Article by Business Coach and Author Hilary Gallo
Hilary Gallo started his career as a lawyer and went on to carve a niche both as a negotiator of complex deals and as a leader in the IT and services industry. He’s learnt through experience that what often looks like a technical challenge is usually all about the people involved. He now brings that understanding to his coaching clients who are from a variety of business backgrounds. Going through the Hoffman Process in 2010 gave him insights which he took back to the workplace, as well as his own life, to great effect. Here he explains how he developed the idea of The Power of Soft which is the title of his upcoming book…
The Hoffman Process helped me realise the true ‘power of soft’. Up to that point I felt things were fine but in truth I was struggling to maintain a veneer of confidence. In a rare moment of sharing within a small group on the course, we were invited to respond to a challenging question about ourselves. What I noticed was the impact of each answer. There were raw emotional truths shared that day that connected us deeply with each other.
When I came to speak, I said what I wanted to say. As I observed my words settle I knew there was a lack of connection in what I had just communicated. I first experienced this as a failure to connect with the group but, more importantly, I felt a missed chance to give something of my true self. I hadn’t spoken from my heart, soul or anywhere deep, vulnerable or really true. I’d given rein to my outward identity only. What I’d expressed was not really me; it was a front. I’d spilled back into what was for me at the time, a familiar ‘work’ pattern.
What I increasingly saw is that a similar front to the one I had put up during that exercise on the Process was getting in the way of just about everything, not only at work but also outside the office. ‘Armouring up’- putting on a front to the world – is the easiest thing to do. It’s behind everything, from the clothes we wear, to the image we feel we need to portray, to the person we feel we need to be. In extremes, the front is simply weaponry and the language follows the metaphor of war; attack and defence, positions and entrenchment. What’s troubling is the deep irony in this; the more effort that we put into the front, the less we tend to put into the core that it’s shielding. A strong hard front can hide a soft, delicate untapped core and we can lose so much in its shadow. For an individual this is exhausting and disempowering and for the corporate it’s confusing. In both cases, nobody knows what you really need. Fragility of confidence and depression sets in within the individual and a lack of appropriate business sense and profitability runs rife in the corporate.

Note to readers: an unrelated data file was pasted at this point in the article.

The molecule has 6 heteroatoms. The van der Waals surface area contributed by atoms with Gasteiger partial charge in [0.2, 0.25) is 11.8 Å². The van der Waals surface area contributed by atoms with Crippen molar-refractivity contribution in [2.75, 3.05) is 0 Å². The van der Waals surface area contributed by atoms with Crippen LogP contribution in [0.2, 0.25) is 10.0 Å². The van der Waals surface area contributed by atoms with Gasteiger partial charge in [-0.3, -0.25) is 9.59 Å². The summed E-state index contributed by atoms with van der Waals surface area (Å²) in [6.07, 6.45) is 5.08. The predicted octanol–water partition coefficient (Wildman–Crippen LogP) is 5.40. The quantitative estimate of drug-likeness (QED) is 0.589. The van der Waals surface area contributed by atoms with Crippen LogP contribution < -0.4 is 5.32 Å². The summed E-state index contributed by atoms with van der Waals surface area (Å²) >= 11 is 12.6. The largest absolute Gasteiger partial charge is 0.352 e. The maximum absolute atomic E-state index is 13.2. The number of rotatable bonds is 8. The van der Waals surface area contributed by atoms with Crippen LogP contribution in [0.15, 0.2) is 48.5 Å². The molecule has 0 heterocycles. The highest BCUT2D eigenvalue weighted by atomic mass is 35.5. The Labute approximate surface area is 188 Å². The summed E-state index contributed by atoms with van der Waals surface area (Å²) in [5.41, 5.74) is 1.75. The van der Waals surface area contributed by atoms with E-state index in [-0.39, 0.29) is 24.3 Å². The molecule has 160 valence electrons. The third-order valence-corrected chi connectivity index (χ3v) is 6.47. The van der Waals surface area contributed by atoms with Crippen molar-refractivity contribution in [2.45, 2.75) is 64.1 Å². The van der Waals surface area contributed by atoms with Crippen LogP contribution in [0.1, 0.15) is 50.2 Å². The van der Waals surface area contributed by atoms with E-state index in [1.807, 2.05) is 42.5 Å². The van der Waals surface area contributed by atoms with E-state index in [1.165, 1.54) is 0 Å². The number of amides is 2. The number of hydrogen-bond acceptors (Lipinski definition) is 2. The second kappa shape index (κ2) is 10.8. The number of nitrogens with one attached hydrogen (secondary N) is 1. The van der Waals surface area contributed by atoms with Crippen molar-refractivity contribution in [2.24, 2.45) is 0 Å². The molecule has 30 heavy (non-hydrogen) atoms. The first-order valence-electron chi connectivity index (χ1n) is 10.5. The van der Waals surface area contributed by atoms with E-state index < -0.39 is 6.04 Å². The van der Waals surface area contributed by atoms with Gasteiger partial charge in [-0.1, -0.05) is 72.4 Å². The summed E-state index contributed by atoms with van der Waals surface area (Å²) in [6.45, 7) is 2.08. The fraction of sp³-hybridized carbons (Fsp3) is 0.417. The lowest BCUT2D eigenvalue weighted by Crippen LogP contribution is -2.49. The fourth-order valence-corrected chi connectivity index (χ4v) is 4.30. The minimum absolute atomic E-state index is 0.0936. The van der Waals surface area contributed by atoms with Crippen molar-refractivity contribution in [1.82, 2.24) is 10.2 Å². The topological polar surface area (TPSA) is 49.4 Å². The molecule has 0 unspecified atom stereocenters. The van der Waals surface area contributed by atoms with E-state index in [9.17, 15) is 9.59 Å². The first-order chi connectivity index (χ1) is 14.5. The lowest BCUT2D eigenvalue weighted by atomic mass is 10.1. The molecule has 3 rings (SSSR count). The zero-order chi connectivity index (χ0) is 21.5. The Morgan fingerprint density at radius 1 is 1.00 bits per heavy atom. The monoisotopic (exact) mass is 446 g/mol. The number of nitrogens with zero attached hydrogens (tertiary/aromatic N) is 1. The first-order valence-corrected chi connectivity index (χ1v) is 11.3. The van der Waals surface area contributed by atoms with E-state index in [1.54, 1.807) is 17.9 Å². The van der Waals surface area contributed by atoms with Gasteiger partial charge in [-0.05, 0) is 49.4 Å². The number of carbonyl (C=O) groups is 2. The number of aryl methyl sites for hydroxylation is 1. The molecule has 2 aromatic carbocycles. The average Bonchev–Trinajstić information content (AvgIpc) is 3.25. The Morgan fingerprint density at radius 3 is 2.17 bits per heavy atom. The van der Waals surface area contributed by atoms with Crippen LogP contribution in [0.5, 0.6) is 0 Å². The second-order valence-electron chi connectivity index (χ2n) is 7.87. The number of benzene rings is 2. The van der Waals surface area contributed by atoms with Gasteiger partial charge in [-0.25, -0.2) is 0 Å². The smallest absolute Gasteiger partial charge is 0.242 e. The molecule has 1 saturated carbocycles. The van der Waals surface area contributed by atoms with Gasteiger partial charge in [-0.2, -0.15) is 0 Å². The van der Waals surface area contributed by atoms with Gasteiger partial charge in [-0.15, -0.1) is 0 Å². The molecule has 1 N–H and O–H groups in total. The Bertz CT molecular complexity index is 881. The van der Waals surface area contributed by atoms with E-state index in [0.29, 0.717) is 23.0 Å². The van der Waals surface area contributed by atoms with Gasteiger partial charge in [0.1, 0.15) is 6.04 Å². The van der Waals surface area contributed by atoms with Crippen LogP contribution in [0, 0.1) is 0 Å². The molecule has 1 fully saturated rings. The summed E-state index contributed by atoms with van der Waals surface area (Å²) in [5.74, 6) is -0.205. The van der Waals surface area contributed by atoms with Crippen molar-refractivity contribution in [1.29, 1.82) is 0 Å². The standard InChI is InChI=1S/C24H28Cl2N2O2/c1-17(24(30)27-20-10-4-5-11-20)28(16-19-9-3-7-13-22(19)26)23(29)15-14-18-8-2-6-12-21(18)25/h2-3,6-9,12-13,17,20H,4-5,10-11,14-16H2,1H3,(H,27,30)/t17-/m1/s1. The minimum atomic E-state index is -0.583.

A New Communication Model
The realisation that behind the strong front there was a soft core birthed a model. The ideal way to be is obviously the other way around: Strong Core and Soft Front. The key though, is that soft is no good on its own. Particularly in a corporate environment, a soft approach on its own gets you squashed.
President Kennedy faced this dilemma over Cuba in October 1962. The ‘Hawks’ were hounding the ‘Doves’ and urging JFK to take military action against Russia’s placement of nuclear missiles in their ‘backyard’ in the Pacific. There is a beauty in the idea of the ‘surgical strike’ that was called for in the White House meetings at the time of the crisis. To our rational, controlling, certainty-seeking minds the idea of a precision-engineered military solution is alluring. The truth though, is utterly different. There is no certainty, precision or control in war, just a messy unpredictable spiral of attack and defence; good for armies and armourers but not for people.